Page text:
Admissions was winner of the American Drama Desk and Outer Critics Circle awards for Best Play, but for me the cleverness of the dialogue overwhelms the drama. None of the issues raised get a chance to breathe. Instead, it’s kind of a high-speed laundry list. This could be a result of the direction, which keeps the pace at a relentless speed. There is a particular moment of stillness that comes well into the play, and in the respite the audience has a moment to think. In that silence, the clamour of the problems and arguments presented still rings – but there isn’t enough time to disentangle them all. A more nuanced attention to pace could have made the difference.

The argument of the play contrasts broad social trends with individual experience, but it’s too easy to say that institutionalised racism – and by extension sexism, ableism, transphobia and homophobia – redound to individuals and their choices. The argument Admissions presents can be reduced to “oh, you’re all for diversity as long as you’re not impacted by it”. This not only seems like whataboutism: it also isn’t the actual problem.

The cynicism of Sherri and Bill high-fiving over the improved diversity at Hillcrest while pulling on their privileged contacts to get their son into Yale elides the “structural” part of structural racism. It makes the problem seem like a few bad apples when it’s about entrenched racist systems that determine who gets access to education and society. For instance, standardised testing was originally developed by Carl Brigham to keep people of colour out of public schools – and to an extent, the military – and the dominance of classic European literature, history and philosophy in educational institutions erases non-European forms of knowledge, imagination and cultural expression.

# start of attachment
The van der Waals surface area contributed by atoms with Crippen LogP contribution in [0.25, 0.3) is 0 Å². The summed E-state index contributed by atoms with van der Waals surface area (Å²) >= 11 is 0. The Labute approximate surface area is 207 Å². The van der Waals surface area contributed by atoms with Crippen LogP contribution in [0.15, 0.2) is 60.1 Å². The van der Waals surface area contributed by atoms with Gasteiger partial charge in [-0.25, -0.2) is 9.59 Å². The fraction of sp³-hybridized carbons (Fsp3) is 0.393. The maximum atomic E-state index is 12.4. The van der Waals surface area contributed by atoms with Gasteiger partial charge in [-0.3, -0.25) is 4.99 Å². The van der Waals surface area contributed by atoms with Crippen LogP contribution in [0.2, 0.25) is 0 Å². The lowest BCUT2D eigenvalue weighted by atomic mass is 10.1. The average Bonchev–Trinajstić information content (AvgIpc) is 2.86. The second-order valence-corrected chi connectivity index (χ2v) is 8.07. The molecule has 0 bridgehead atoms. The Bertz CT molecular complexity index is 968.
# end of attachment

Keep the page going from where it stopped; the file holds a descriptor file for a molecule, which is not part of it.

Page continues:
Some of these issues are touched upon as the text breezily enumerates the problems, but because of its speed and brevity, they become lost in an indistinct big picture. This effectively restates a key mistake made in the attempt to decolonise institutions, which is assuming the issue is more about individual people than the system itself.

The cast does an admirable job of bringing these conflicted, rich, white Americans to life. Stewart gives a bravura outing as Sherri, McKenna maintains an energy level through his lengthy tantrums that feels like an authentically infuriated 17-year-old and Maiden as Bill is appropriately sympathetic and a good foil for Stewart. Heidi Arena as Perry’s mother, Ginnie, does a lot with the relatively little she’s given in the role and, when her face crumples with hurt, has a facility for eliciting real sympathy. Deidre Rubenstein as Roberta – I’m guessing the school bursar – starts out seeming like a villain, but you end up feeling sympathy for her struggles with getting diversity right.

All of which admittedly makes the evening fly by. It rockets along to its sudden ending, in keeping with the dramaturgical cut of the text. No consideration, no reflection, no sorting through the Pandora’s box of social ills that have been so rapidly unpacked here. It’s possible that the play is asking us to have these conversations ourselves, which is a noble sentiment but rather sidesteps the issue. Overall, it’s a show that is full of energy and ideas but little consequence. 

Admissions plays at the Southbank Theatre, Melbourne, until April 9.

This article was first published in the print edition of The Saturday Paper on March 19, 2022 as "Race to the finish".

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Robert Reid is a Melbourne theatre historian, critic and playwright.